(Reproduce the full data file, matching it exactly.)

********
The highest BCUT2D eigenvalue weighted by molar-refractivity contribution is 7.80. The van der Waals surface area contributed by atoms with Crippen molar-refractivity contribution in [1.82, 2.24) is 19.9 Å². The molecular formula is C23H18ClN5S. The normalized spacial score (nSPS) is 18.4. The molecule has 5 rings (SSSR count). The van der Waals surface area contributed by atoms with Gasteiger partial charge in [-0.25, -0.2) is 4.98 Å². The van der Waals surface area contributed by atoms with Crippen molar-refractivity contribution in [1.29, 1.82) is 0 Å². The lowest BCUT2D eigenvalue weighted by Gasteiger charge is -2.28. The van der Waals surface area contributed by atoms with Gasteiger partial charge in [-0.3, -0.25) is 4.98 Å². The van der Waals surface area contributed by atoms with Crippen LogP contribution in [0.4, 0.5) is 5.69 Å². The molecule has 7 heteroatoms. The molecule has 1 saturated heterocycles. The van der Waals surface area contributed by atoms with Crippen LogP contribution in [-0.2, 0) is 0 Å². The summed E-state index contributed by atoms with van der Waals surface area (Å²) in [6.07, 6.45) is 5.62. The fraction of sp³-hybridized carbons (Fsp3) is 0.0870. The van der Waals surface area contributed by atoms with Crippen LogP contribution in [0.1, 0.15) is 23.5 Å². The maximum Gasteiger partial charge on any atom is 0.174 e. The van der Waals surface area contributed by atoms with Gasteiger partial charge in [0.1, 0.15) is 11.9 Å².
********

The highest BCUT2D eigenvalue weighted by molar-refractivity contribution is 7.80. The van der Waals surface area contributed by atoms with Crippen molar-refractivity contribution in [1.82, 2.24) is 19.9 Å². The molecular formula is C23H18ClN5S. The normalized spacial score (nSPS) is 18.4. The molecule has 5 rings (SSSR count). The van der Waals surface area contributed by atoms with Gasteiger partial charge in [-0.25, -0.2) is 4.98 Å². The van der Waals surface area contributed by atoms with Crippen molar-refractivity contribution in [1.29, 1.82) is 0 Å². The lowest BCUT2D eigenvalue weighted by Gasteiger charge is -2.28. The van der Waals surface area contributed by atoms with Gasteiger partial charge in [-0.3, -0.25) is 4.98 Å². The van der Waals surface area contributed by atoms with Crippen LogP contribution in [0.4, 0.5) is 5.69 Å². The molecule has 7 heteroatoms. The molecule has 1 saturated heterocycles. The van der Waals surface area contributed by atoms with Crippen LogP contribution in [-0.2, 0) is 0 Å². The summed E-state index contributed by atoms with van der Waals surface area (Å²) in [6.07, 6.45) is 5.62. The fraction of sp³-hybridized carbons (Fsp3) is 0.0870. The van der Waals surface area contributed by atoms with Crippen LogP contribution in [0.1, 0.15) is 23.5 Å². The maximum Gasteiger partial charge on any atom is 0.174 e. The van der Waals surface area contributed by atoms with Gasteiger partial charge in [0.1, 0.15) is 11.9 Å².